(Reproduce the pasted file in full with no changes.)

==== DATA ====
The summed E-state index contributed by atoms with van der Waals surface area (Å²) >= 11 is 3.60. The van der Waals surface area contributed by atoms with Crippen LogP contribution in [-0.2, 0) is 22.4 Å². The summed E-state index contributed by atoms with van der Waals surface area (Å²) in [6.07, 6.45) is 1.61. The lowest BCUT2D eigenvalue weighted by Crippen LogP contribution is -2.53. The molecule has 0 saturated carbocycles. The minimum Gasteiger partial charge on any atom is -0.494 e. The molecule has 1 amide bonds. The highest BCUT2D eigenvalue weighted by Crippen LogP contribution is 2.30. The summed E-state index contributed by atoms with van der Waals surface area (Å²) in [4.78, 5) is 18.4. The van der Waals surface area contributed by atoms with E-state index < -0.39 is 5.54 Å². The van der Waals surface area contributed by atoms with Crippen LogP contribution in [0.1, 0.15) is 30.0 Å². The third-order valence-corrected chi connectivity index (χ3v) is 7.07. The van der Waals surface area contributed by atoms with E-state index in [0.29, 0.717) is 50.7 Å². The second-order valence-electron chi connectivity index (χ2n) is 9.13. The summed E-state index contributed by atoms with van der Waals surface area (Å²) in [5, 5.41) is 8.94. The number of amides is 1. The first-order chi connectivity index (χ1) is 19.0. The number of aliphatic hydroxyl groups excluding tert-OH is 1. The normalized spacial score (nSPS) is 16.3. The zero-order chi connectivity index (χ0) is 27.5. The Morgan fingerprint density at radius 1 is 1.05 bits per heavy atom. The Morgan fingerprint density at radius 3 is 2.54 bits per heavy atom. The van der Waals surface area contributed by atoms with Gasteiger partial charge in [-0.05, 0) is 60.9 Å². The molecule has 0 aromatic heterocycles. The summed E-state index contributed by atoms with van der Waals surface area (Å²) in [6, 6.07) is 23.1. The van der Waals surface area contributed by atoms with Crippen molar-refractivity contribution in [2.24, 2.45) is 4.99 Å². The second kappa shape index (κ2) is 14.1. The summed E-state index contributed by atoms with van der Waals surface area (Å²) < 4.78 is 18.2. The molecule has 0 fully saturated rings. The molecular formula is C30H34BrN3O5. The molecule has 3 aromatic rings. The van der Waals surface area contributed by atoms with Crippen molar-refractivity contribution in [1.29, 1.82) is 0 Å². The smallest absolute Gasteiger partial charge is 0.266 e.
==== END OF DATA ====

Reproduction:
The summed E-state index contributed by atoms with van der Waals surface area (Å²) >= 11 is 3.60. The van der Waals surface area contributed by atoms with Crippen LogP contribution in [-0.2, 0) is 22.4 Å². The summed E-state index contributed by atoms with van der Waals surface area (Å²) in [6.07, 6.45) is 1.61. The lowest BCUT2D eigenvalue weighted by Crippen LogP contribution is -2.53. The molecule has 0 saturated carbocycles. The minimum Gasteiger partial charge on any atom is -0.494 e. The molecule has 1 amide bonds. The highest BCUT2D eigenvalue weighted by Crippen LogP contribution is 2.30. The summed E-state index contributed by atoms with van der Waals surface area (Å²) in [4.78, 5) is 18.4. The van der Waals surface area contributed by atoms with E-state index < -0.39 is 5.54 Å². The van der Waals surface area contributed by atoms with Crippen LogP contribution in [0.1, 0.15) is 30.0 Å². The third-order valence-corrected chi connectivity index (χ3v) is 7.07. The van der Waals surface area contributed by atoms with E-state index in [0.29, 0.717) is 50.7 Å². The second-order valence-electron chi connectivity index (χ2n) is 9.13. The summed E-state index contributed by atoms with van der Waals surface area (Å²) in [5, 5.41) is 8.94. The number of amides is 1. The first-order chi connectivity index (χ1) is 19.0. The number of aliphatic hydroxyl groups excluding tert-OH is 1. The normalized spacial score (nSPS) is 16.3. The zero-order chi connectivity index (χ0) is 27.5. The Morgan fingerprint density at radius 1 is 1.05 bits per heavy atom. The Morgan fingerprint density at radius 3 is 2.54 bits per heavy atom. The van der Waals surface area contributed by atoms with Gasteiger partial charge in [-0.05, 0) is 60.9 Å². The molecule has 0 aromatic heterocycles. The summed E-state index contributed by atoms with van der Waals surface area (Å²) in [6, 6.07) is 23.1. The van der Waals surface area contributed by atoms with Crippen molar-refractivity contribution in [2.24, 2.45) is 4.99 Å². The second kappa shape index (κ2) is 14.1. The summed E-state index contributed by atoms with van der Waals surface area (Å²) < 4.78 is 18.2. The molecule has 0 fully saturated rings. The molecular formula is C30H34BrN3O5. The molecule has 3 aromatic rings. The van der Waals surface area contributed by atoms with Crippen molar-refractivity contribution in [1.29, 1.82) is 0 Å². The smallest absolute Gasteiger partial charge is 0.266 e.